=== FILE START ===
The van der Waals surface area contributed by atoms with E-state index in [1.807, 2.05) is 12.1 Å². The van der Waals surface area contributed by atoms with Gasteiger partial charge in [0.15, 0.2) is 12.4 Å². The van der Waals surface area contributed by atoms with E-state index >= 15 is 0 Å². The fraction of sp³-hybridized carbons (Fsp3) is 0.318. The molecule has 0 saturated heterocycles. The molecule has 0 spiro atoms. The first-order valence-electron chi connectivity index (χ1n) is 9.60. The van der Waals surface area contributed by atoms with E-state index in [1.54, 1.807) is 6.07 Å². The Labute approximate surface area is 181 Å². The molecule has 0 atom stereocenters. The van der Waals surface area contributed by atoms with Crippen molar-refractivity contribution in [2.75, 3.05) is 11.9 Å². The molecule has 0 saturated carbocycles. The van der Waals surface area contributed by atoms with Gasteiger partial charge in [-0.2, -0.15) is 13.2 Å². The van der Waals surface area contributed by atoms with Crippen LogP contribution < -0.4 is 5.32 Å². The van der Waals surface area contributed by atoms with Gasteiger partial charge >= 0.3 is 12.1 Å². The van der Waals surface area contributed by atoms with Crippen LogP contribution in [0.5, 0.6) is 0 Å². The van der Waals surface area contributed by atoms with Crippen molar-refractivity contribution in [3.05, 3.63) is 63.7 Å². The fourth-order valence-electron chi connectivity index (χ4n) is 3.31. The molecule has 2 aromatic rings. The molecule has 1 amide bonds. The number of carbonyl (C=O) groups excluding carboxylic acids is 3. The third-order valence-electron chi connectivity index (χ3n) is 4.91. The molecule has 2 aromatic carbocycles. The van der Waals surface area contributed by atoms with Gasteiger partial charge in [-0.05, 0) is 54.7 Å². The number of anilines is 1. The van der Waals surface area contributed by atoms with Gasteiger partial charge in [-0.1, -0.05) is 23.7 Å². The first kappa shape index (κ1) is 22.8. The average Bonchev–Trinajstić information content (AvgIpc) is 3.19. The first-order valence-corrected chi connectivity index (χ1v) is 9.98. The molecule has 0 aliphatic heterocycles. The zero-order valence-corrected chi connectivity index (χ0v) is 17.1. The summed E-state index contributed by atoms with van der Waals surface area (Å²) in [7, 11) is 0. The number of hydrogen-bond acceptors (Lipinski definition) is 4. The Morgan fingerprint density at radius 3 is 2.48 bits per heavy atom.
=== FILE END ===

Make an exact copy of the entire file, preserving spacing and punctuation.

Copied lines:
The van der Waals surface area contributed by atoms with E-state index in [1.807, 2.05) is 12.1 Å². The van der Waals surface area contributed by atoms with Gasteiger partial charge in [0.15, 0.2) is 12.4 Å². The van der Waals surface area contributed by atoms with E-state index >= 15 is 0 Å². The fraction of sp³-hybridized carbons (Fsp3) is 0.318. The molecule has 0 saturated heterocycles. The molecule has 0 spiro atoms. The first-order valence-electron chi connectivity index (χ1n) is 9.60. The van der Waals surface area contributed by atoms with E-state index in [1.54, 1.807) is 6.07 Å². The Labute approximate surface area is 181 Å². The molecule has 0 atom stereocenters. The van der Waals surface area contributed by atoms with Crippen molar-refractivity contribution in [2.75, 3.05) is 11.9 Å². The molecule has 0 saturated carbocycles. The van der Waals surface area contributed by atoms with Gasteiger partial charge in [-0.2, -0.15) is 13.2 Å². The van der Waals surface area contributed by atoms with Crippen LogP contribution < -0.4 is 5.32 Å². The van der Waals surface area contributed by atoms with Gasteiger partial charge >= 0.3 is 12.1 Å². The van der Waals surface area contributed by atoms with Crippen LogP contribution in [0.5, 0.6) is 0 Å². The van der Waals surface area contributed by atoms with Crippen molar-refractivity contribution in [3.05, 3.63) is 63.7 Å². The fourth-order valence-electron chi connectivity index (χ4n) is 3.31. The molecule has 2 aromatic rings. The molecule has 1 amide bonds. The number of carbonyl (C=O) groups excluding carboxylic acids is 3. The third-order valence-electron chi connectivity index (χ3n) is 4.91. The molecule has 2 aromatic carbocycles. The van der Waals surface area contributed by atoms with Gasteiger partial charge in [-0.05, 0) is 54.7 Å². The number of anilines is 1. The van der Waals surface area contributed by atoms with Gasteiger partial charge in [-0.1, -0.05) is 23.7 Å². The first kappa shape index (κ1) is 22.8. The average Bonchev–Trinajstić information content (AvgIpc) is 3.19. The first-order valence-corrected chi connectivity index (χ1v) is 9.98. The molecule has 0 aliphatic heterocycles. The zero-order valence-corrected chi connectivity index (χ0v) is 17.1. The summed E-state index contributed by atoms with van der Waals surface area (Å²) in [7, 11) is 0. The number of hydrogen-bond acceptors (Lipinski definition) is 4. The Morgan fingerprint density at radius 3 is 2.48 bits per heavy atom.